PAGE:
Aaron Burr

February 6, 1756
September 14, 1836
Home Town:
Newark, NJ
Later Residences:
New York, NY
Philadelphia, PA
Theodosia Prevost Burr (1782)
Eliza Jumel Burr (1833)
Biographical Notes:
Aaron Burr, one of the most famous students of Judge Tapping Reeve, was born in Newark, New Jersey, on February 6, 1756. Reeve married Aaron's sister, Sally Burr. After graduation, Burr traveled to Bethlehem, CT, and studied theology with Joseph Bellamy. After concluding he was not suited for a career in religion, he came to Litchfield as Reeve's pupil and his first law student. In 1775, Burr left his law studies in Litchfield and joined the Continental Army, and served until 1779 during the Revolutionary War.

After the close of the war, Burr returned to his legal aspirations, passing the New York Bar in 1782. He quickly became a leading political figure in New York, serving a year in the State Assembly from 1784 to 1785. Rising fast, he became the Attorney General of New York from ...

Years at LLS:
Other Education:
Graduated from the College of New Jersey (now Princeton University) in 1772.

Profession / Service
Lawyer; Political Office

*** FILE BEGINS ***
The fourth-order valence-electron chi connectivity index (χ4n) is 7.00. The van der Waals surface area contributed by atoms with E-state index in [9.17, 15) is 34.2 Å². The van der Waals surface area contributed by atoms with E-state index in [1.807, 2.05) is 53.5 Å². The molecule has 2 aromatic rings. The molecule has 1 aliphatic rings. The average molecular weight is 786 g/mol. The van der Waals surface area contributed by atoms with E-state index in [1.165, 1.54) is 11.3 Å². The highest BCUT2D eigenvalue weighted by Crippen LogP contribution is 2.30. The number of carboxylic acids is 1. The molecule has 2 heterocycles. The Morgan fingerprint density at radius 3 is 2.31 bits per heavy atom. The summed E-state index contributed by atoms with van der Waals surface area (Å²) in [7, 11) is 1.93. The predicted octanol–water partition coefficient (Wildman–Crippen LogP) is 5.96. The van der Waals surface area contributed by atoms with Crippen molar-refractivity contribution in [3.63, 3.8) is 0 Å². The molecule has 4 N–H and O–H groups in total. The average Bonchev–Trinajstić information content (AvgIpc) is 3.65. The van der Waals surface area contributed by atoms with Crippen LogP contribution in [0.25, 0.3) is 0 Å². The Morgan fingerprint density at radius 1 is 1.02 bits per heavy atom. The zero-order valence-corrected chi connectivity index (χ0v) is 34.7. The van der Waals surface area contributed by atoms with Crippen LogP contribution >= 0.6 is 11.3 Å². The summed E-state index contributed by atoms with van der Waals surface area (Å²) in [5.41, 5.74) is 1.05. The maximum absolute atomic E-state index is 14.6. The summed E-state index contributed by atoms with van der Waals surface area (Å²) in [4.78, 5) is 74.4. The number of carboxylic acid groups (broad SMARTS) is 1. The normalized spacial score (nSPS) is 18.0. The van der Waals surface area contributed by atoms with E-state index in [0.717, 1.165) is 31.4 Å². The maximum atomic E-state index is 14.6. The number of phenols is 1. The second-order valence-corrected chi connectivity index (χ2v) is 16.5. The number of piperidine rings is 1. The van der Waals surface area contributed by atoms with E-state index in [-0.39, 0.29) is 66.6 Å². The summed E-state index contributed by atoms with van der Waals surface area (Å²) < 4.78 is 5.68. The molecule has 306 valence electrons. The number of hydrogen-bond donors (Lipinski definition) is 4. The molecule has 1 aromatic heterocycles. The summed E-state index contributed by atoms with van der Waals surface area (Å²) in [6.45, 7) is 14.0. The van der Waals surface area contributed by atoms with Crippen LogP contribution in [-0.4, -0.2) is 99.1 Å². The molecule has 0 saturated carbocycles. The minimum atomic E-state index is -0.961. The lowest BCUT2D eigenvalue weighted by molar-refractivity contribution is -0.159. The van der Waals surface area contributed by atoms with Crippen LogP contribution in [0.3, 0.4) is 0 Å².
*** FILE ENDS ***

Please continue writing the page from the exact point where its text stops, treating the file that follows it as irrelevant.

Admitted To Bar:
Albany, NY in 1782
Political Party:
Federal Posts:
U.S. Senator (NY) 1791-1797
Vice-President 1801-1805
State Posts:
State Representative (NY) 1784-1785
Attorney General (NY) 1789
Commissioner of Revolutionary War Claims 1791
State Representative (NY) 1798-1801

Related Objects and Documents
In the Ledger:
help The Citation of Attendance provides primary source documentation of the student’s attendance at the Litchfield Female Academy and/or the Litchfield Law School. If a citation is absent, the student is thought to have attended but currently lacks primary source confirmation.

Records for the schools were sporadic, especially in the formative years of both institutions. If instructors kept comprehensive records for the Litchfield Female Academy or the Litchfield Law School, they do not survive. Researchers and staff have identified students through letters, diaries, family histories and genealogies, and town histories as well as catalogues of students printed in various years. Art and needlework have provided further identification of Female Academy Students, and Litchfield County Bar records document a number of Law School students. The history of both schools and the identification of the students who attended them owe credit to the early 20th century research and documentation efforts of Emily Noyes Vanderpoel and Samuel Fisher, and the late 20th century research and documentation efforts of Lynne Templeton Brickley and the Litchfield Historical Society staff.
[We are currently working to update and confirm citations of attendance.]
Secondary Sources:
Wynkoop Family Holdings, Senate House State Historic Site, Kingston, NY.

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